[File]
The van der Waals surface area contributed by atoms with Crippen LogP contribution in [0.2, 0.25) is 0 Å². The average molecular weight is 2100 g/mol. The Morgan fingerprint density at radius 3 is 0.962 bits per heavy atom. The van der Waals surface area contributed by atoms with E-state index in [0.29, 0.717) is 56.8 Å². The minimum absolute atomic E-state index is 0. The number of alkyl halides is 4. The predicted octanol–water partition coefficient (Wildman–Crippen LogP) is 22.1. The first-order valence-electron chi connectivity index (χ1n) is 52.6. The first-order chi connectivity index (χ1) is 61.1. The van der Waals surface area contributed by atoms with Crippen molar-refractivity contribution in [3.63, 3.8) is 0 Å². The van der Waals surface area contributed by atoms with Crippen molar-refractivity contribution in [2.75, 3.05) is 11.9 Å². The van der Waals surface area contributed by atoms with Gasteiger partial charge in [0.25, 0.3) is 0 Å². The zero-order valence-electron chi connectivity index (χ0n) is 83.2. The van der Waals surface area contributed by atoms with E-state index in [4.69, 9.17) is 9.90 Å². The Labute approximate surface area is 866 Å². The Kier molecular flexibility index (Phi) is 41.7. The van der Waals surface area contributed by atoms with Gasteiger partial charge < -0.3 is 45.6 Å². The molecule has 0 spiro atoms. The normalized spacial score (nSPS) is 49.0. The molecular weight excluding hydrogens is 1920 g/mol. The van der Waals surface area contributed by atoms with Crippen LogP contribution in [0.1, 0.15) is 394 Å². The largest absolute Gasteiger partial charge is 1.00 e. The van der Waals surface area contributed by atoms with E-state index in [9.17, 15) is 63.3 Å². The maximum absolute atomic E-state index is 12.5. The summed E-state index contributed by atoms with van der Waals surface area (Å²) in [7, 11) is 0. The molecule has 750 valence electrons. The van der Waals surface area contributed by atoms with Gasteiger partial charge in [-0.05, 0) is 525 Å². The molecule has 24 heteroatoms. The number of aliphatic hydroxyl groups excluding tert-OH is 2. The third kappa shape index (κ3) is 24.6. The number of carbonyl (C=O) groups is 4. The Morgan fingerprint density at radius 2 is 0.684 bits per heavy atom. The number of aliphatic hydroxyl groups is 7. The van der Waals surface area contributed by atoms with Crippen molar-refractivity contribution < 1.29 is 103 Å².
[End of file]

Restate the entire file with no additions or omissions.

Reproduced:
The van der Waals surface area contributed by atoms with Crippen LogP contribution in [0.2, 0.25) is 0 Å². The average molecular weight is 2100 g/mol. The Morgan fingerprint density at radius 3 is 0.962 bits per heavy atom. The van der Waals surface area contributed by atoms with E-state index in [0.29, 0.717) is 56.8 Å². The minimum absolute atomic E-state index is 0. The number of alkyl halides is 4. The predicted octanol–water partition coefficient (Wildman–Crippen LogP) is 22.1. The first-order valence-electron chi connectivity index (χ1n) is 52.6. The first-order chi connectivity index (χ1) is 61.1. The van der Waals surface area contributed by atoms with Crippen molar-refractivity contribution in [3.63, 3.8) is 0 Å². The van der Waals surface area contributed by atoms with Crippen molar-refractivity contribution in [2.75, 3.05) is 11.9 Å². The van der Waals surface area contributed by atoms with Gasteiger partial charge in [0.25, 0.3) is 0 Å². The zero-order valence-electron chi connectivity index (χ0n) is 83.2. The van der Waals surface area contributed by atoms with E-state index in [4.69, 9.17) is 9.90 Å². The Labute approximate surface area is 866 Å². The Kier molecular flexibility index (Phi) is 41.7. The van der Waals surface area contributed by atoms with Gasteiger partial charge < -0.3 is 45.6 Å². The molecule has 0 spiro atoms. The normalized spacial score (nSPS) is 49.0. The molecular weight excluding hydrogens is 1920 g/mol. The van der Waals surface area contributed by atoms with Crippen LogP contribution in [0.1, 0.15) is 394 Å². The largest absolute Gasteiger partial charge is 1.00 e. The van der Waals surface area contributed by atoms with E-state index in [9.17, 15) is 63.3 Å². The maximum absolute atomic E-state index is 12.5. The summed E-state index contributed by atoms with van der Waals surface area (Å²) in [7, 11) is 0. The molecule has 750 valence electrons. The van der Waals surface area contributed by atoms with Gasteiger partial charge in [-0.05, 0) is 525 Å². The molecule has 24 heteroatoms. The number of aliphatic hydroxyl groups excluding tert-OH is 2. The third kappa shape index (κ3) is 24.6. The number of carbonyl (C=O) groups is 4. The Morgan fingerprint density at radius 2 is 0.684 bits per heavy atom. The number of aliphatic hydroxyl groups is 7. The van der Waals surface area contributed by atoms with Crippen molar-refractivity contribution < 1.29 is 103 Å².